Training, Certifications, Skills, Advancement: Cardiovascular Technologists and Technicians
Although a few cardiovascular technologists, vascular technologists, and cardiac sonographers are currently trained on the job, most receive training in 2- to 4-year programs. Cardiovascular technologists, vascular technologists, and cardiac sonographers normally complete a 2-year junior or community college program. The first year is dedicated to core courses and is followed by a year of specialized instruction in either invasive, noninvasive cardiovascular, or noninvasive vascular technology. Those who are qualified in an allied health profession need to complete only the year of specialized instruction.
Graduates from the 29 programs accredited by the Joint Review Committee on Education in Cardiovascular Technology are eligible to obtain professional certification in cardiac catheterization, echocardiography, vascular ultrasound, and cardiographic techniques from Cardiovascular Credentialing International. Cardiac sonographers and vascular technologists also may obtain certification from the American Registry of diagnostic medical sonographers.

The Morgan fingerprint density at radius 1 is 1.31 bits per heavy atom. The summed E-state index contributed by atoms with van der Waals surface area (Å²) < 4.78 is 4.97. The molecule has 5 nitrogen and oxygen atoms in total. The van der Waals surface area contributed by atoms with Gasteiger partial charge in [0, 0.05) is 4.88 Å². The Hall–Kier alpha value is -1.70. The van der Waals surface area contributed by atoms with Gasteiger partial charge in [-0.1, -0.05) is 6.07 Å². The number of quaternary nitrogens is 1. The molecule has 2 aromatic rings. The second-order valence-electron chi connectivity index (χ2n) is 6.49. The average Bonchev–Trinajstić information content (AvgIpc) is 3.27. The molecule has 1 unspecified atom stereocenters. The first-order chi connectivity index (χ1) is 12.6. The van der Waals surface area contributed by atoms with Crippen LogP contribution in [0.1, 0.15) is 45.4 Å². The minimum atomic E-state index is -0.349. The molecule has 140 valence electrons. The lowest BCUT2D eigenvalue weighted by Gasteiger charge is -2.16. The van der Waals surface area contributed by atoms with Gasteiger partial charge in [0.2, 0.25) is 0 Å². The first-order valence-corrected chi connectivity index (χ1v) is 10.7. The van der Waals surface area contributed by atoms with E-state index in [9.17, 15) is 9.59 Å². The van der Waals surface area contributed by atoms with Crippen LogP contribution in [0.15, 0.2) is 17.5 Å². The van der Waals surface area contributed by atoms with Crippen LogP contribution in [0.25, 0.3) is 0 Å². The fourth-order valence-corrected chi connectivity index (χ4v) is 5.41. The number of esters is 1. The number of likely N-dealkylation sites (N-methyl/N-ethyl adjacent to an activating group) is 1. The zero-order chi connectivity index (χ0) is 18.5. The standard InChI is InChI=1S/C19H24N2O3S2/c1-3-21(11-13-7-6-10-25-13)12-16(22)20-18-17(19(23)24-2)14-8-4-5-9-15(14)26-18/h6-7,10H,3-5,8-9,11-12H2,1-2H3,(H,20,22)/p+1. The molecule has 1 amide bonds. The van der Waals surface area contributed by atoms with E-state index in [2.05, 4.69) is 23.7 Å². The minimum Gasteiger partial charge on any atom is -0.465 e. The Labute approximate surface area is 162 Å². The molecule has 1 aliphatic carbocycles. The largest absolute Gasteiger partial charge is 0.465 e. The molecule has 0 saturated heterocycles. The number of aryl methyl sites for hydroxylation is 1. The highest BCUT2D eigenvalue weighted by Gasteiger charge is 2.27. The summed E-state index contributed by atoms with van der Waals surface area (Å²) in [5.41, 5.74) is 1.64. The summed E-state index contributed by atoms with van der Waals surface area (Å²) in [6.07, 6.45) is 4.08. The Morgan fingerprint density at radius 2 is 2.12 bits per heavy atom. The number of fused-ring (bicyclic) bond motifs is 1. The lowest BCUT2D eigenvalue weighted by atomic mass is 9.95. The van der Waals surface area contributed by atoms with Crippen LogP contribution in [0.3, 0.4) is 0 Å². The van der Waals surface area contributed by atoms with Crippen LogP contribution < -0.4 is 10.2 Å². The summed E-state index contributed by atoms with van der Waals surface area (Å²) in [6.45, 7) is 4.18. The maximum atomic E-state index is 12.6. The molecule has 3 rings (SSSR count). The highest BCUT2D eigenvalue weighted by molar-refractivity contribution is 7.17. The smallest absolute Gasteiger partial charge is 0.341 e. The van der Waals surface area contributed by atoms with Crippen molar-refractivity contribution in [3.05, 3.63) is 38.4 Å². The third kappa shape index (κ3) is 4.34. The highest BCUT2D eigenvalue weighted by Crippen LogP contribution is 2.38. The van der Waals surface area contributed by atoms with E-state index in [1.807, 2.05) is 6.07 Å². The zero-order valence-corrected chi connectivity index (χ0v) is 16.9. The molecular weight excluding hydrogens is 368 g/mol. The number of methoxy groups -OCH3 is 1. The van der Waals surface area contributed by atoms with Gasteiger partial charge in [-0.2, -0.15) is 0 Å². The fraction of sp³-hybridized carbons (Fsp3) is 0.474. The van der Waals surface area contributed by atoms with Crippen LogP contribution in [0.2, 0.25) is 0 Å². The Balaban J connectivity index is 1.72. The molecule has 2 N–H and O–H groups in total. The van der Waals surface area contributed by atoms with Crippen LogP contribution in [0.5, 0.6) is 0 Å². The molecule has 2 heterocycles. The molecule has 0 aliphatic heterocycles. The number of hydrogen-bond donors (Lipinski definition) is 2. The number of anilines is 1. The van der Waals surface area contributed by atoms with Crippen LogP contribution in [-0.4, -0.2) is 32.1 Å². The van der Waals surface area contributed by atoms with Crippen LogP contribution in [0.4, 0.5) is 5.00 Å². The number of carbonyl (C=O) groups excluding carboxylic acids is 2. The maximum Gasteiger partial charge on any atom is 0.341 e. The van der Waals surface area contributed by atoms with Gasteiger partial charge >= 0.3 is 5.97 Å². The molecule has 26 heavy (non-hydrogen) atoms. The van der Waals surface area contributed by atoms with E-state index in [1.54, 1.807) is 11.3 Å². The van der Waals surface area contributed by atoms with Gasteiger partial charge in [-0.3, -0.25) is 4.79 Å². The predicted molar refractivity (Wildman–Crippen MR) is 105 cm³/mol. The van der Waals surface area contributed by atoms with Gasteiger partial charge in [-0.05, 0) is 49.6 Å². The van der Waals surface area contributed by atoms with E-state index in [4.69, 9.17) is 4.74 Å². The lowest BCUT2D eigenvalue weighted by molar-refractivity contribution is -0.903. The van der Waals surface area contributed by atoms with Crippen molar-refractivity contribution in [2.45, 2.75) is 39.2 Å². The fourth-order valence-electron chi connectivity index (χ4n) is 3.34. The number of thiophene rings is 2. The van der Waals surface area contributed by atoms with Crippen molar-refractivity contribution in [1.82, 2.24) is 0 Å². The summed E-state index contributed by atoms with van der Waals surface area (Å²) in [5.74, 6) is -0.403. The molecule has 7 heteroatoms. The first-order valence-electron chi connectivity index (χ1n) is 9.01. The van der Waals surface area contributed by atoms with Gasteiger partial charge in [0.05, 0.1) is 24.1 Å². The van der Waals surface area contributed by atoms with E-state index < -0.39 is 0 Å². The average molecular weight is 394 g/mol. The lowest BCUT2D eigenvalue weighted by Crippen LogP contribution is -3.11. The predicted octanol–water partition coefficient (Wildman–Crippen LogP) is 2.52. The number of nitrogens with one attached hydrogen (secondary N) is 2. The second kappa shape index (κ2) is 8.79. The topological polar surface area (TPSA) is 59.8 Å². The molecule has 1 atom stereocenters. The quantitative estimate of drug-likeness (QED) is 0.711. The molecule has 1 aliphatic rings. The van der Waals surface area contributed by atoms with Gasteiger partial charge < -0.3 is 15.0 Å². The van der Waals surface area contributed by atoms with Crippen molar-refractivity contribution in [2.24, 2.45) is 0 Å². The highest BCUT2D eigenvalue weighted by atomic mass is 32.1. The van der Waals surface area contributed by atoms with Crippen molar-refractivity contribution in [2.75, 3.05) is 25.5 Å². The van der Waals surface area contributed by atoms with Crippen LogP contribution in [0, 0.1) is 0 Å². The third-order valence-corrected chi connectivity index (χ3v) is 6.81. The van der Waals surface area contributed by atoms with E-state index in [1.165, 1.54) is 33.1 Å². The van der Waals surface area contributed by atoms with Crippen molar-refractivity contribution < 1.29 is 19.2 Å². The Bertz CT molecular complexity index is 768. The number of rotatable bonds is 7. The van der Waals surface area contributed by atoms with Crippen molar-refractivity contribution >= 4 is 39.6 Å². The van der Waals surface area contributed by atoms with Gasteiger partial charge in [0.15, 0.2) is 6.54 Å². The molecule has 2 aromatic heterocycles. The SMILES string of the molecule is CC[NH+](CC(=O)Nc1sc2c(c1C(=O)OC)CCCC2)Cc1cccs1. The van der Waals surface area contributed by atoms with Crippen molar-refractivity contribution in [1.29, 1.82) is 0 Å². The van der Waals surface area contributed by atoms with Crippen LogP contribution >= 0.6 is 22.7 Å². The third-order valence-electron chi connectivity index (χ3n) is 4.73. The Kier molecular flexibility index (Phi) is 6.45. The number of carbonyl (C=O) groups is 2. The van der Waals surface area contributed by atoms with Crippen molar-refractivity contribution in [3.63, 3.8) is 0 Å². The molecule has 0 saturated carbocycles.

For basic EKGs, Holter monitoring, and stress testing, 1-year certification programs exist, but most EKG technicians are still trained on the job by an EKG supervisor or a cardiologist. On-the-job training usually lasts about 8 to 16 weeks. Most employers prefer to train people already in the healthcare field—nursing aides, for example. Some EKG technicians are students enrolled in 2-year programs to become technologists, working part time to gain experience and make contact with employers.
Cardiovascular technologists and technicians must be reliable, have mechanical aptitude, and be able to follow detailed instructions. A pleasant, relaxed manner for putting patients at ease is an asset.